Tuesday, November 3, 2009

Get Your Freq On: Getting Started with EQ

Next to compression, equalization (or EQ, as it is more commonly called) is perhaps one of the toughest mixing concepts for most beginners to get their heads around. The concept is pretty simple to understand - you use controls to emphasize or attenuate specified frequencies in a sound, thus allowing you to alter the overall tonal balance of the sound. The bass and treble knobs on your car stereo are examples of a very crude equalizer. Where EQ can be difficult to grasp is in the actual practical application; not just the how, but the why. So today, I'm going to share some tips I hope beginners will find useful in getting them on the right track with this often-misunderstood effect.

• Get Your Hertz Sorted
As you may remember from your elementary school science class, a sound's frequency is measured in Hertz (abbreviated Hz). A Hertz measures the number of wave cycles per second in a sound. Thus lower frequencies, which have longer wavelengths, are found at the lower end of the scale, and higher frequencies which have shorter wavelengths and thus more cycles per second, are found at the high end. A human's hearing range is generally believed to be between 20Hz to 20,000Hz (aka 20k - 1k = 1,000 Hz). Your mixes will generally be in a much narrower range, though.

A good thing to do when you are starting out with EQ is to play around with an equalizer on an audio track just to see what boosts and cuts in different frequency ranges sound like. Just by doing this, you should start to get a good idea of basic frequency ranges - what boosts make a sound bassier, which make them brighter, etc. As time goes on, you should make an effort to learn more specific ranges and useful frequencies to improve your ability to hear what cuts or boosts need to be applied to a sound. For instance, you'll find the rumbly sub bass frequencies around 60Hz... a boost around 150Hz can help warm up a bass sound... a boost around 1.5k can make a vocal more intelligible, etc. There are no absolutes when it comes to EQ. Each application might require its own, unique solution. But if you take the time to learn some basics about the frequency ranges various instruments or sounds generally fall into, you'll be able to narrow in on the problem spots faster and more efficiently.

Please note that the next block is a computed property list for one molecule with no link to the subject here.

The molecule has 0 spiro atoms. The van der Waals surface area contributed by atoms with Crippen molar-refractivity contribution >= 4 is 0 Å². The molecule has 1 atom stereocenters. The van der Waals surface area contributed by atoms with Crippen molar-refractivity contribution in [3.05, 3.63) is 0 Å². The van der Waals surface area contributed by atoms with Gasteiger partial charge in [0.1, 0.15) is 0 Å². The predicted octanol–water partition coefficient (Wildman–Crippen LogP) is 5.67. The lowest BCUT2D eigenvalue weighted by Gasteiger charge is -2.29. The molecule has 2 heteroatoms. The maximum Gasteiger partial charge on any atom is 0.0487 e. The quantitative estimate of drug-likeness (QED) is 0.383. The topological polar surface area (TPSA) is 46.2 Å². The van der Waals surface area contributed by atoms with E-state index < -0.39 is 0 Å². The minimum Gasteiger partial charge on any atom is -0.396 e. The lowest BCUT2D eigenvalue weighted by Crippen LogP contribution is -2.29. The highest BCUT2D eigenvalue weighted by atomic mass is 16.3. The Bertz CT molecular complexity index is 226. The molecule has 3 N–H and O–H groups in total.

• Trim the Fat
Just about every sound under the sun contains a much wider range of frequencies than is typically needed in a piece of music. You might be playing a high register synth string patch, but if you look at the signal through an analyzer, you'll see that while most of the sound energy is in the upper range, there are probably a bunch low frequencies in there, too. This sounds great when you play it by itself, but when you place it in a mix, those low frequencies are suddenly put in competition with the low frequencies in your synth bass and your kick drum. Frequencies are very selfish. They don't like to share their space very much and if you have too many instruments inhabiting the same frequencies the result is audio mud. The solution here is to cut out the frequencies you don't need in each track so they are no longer clashing with those same frequencies in instruments that DO need them. Likewise, with your bass sound, you can probably cut some of the higher frequencies. While these EQed tracks will probably sound "wrong" when soloed, in a well-balanced arrangement, each instrument contributes to the over all tonal balance and everything sound full without being muddy. You'll note that you can have way more parts going on at once without it sounding bad if you practice subtractive EQing. Obviously you don't need (or want) to go overboard here. You're not trying to totally eliminate different tracks from having some of the same frequencies, you're just trying to minimize the overlap as much as practically possible.